• On the Isotopic Composition of Dissolved Inorganic Carbon in Rivers and Shallow Groundwater: A Diagrammatic Approach to Process Identification and a More Realistic Model of the Open System

      Taylor, C. B. (Department of Geosciences, The University of Arizona, 1997-01-01)
      Rivers and shallow groundwater are deep groundwater precursors. Their dissolved inorganic carbon content (DIC) and its isotopic composition are end members in the evolution of these properties in confined situations, and are therefore essential information when applying carbon isotopes as tracers of groundwater processes and determining aquifer residence times using 14C. During studies of regional aquifer systems in New Zealand, a simple model has been developed to explain the isotopic compositions of DIC encountered in rivers and shallow groundwater. The model format incorporates a diagrammatic approach, providing a framework for tracing the subsequent evolution of DIC in both precipitation-and river-recharged aquifers under closed conditions. DIC concentration of rivers continuously adjusts toward chemical and isotopic equilibrium between direct addition of CO2 to the water (via plant respiration and decay of dead organic material) and exchange of CO2 across the river-air interface. In the shallow groundwater situation, the gaseous reservoir is soil CO2, generally at significantly higher partial pressure. In both cases, calcite dissolution or other processes may be an additional source of DIC directly added to the bicarbonate and dissolved CO2 components; while these may add or remove DIC, steady-state isotopic concentrations are considered to be determined only by the dynamic balance between directly added CO2 and gas exchange. This model allows the calculation of steady states, using selectable parameters in river or groundwater situations. These appear as straight lines in 13C or 14C vs. 1/DIC, or total 14C vs. DIC plots, into which the experimental data can be inserted for interpretation. In the case of 14C, the steady-state balance is very often complicated by the presence of an old component in the directly added DIC; the understanding achieved via the 13C patterns is helpful in recognizing this. Data from four contrasting aquifer systems in New Zealand. The success of the approach has depended crucially on DIC concentrations measured very accurately on the isotope samples, rather than separate chemical analyses.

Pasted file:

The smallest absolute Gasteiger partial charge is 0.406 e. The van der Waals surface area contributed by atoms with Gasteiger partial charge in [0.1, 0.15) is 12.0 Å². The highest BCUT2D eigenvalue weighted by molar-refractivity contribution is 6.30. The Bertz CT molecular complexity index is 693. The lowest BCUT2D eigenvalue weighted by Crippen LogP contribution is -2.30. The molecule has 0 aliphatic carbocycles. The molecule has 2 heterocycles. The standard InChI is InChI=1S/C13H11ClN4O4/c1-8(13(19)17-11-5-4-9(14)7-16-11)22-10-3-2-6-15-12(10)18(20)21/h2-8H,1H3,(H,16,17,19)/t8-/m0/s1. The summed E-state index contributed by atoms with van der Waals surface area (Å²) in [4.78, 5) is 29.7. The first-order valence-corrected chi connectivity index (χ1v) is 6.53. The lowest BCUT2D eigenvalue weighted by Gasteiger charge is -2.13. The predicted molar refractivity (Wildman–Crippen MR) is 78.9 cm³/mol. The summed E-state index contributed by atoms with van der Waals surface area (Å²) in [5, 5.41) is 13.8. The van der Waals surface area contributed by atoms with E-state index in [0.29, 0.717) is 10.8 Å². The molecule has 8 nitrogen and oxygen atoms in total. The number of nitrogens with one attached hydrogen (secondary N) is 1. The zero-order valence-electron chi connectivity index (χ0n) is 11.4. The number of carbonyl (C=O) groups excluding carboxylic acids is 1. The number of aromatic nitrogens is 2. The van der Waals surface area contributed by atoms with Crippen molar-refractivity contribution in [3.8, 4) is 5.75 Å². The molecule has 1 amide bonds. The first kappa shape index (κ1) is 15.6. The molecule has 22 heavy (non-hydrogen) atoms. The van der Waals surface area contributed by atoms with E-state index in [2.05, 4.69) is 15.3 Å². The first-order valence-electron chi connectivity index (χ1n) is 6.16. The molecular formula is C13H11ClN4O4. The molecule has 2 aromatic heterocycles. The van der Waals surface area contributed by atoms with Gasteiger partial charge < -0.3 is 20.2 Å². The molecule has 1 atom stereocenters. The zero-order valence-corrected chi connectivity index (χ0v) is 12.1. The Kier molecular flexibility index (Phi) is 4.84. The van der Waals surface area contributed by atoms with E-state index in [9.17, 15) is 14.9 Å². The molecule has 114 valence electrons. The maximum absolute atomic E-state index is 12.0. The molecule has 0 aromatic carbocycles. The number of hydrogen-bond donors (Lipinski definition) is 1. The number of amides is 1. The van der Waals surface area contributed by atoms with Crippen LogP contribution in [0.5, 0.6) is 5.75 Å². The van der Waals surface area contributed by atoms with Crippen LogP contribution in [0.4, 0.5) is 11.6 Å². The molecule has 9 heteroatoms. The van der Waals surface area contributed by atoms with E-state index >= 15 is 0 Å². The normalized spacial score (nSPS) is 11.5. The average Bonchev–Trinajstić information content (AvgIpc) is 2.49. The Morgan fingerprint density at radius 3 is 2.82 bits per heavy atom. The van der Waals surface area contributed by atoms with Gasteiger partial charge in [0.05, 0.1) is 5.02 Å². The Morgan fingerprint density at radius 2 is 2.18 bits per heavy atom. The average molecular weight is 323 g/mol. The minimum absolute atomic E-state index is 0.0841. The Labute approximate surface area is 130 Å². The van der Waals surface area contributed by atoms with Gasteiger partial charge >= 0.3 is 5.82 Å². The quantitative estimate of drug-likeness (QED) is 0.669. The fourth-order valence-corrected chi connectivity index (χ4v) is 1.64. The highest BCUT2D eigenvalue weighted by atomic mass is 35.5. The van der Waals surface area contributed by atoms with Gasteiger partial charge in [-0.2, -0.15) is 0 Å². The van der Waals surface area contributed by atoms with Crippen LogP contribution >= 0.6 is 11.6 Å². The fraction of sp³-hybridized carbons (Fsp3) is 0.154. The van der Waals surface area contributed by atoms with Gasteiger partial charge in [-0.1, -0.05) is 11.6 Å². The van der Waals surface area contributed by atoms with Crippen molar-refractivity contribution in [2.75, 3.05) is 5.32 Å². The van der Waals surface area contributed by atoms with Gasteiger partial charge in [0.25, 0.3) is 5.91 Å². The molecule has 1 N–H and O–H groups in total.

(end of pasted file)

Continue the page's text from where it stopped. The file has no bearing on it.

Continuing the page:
• Radiocarbon Laboratories

      Department of Geosciences, The University of Arizona, 1997-01-01
    • Radiocarbon Releases at the Krško Nuclear Power Plant

      Vokal, Barbara; Kobal, Ivan (Department of Geosciences, The University of Arizona, 1997-01-01)
      Since 1991, radiocarbon analyses of exhaust air have been part of the regular radioactivity monitoring program at the Krško Nuclear Power Plant (NPP), a Westinghouse 632 MWe pressurized water reactor (PWR). Activity of CO2 and hydrocarbons has been identified; the former contributes ca. 43%. A normalized release of total 14C of 0.219 TBgGWe-1a-1 was obtained. Indoor air 14C concentrations in selected rooms inside the plant have generally been <5 Bq m-3, although rare peaks of >1000 Bq m-3 may be reached. Tree rings have shown slight enhanced 14C activity due to the operation of the plant.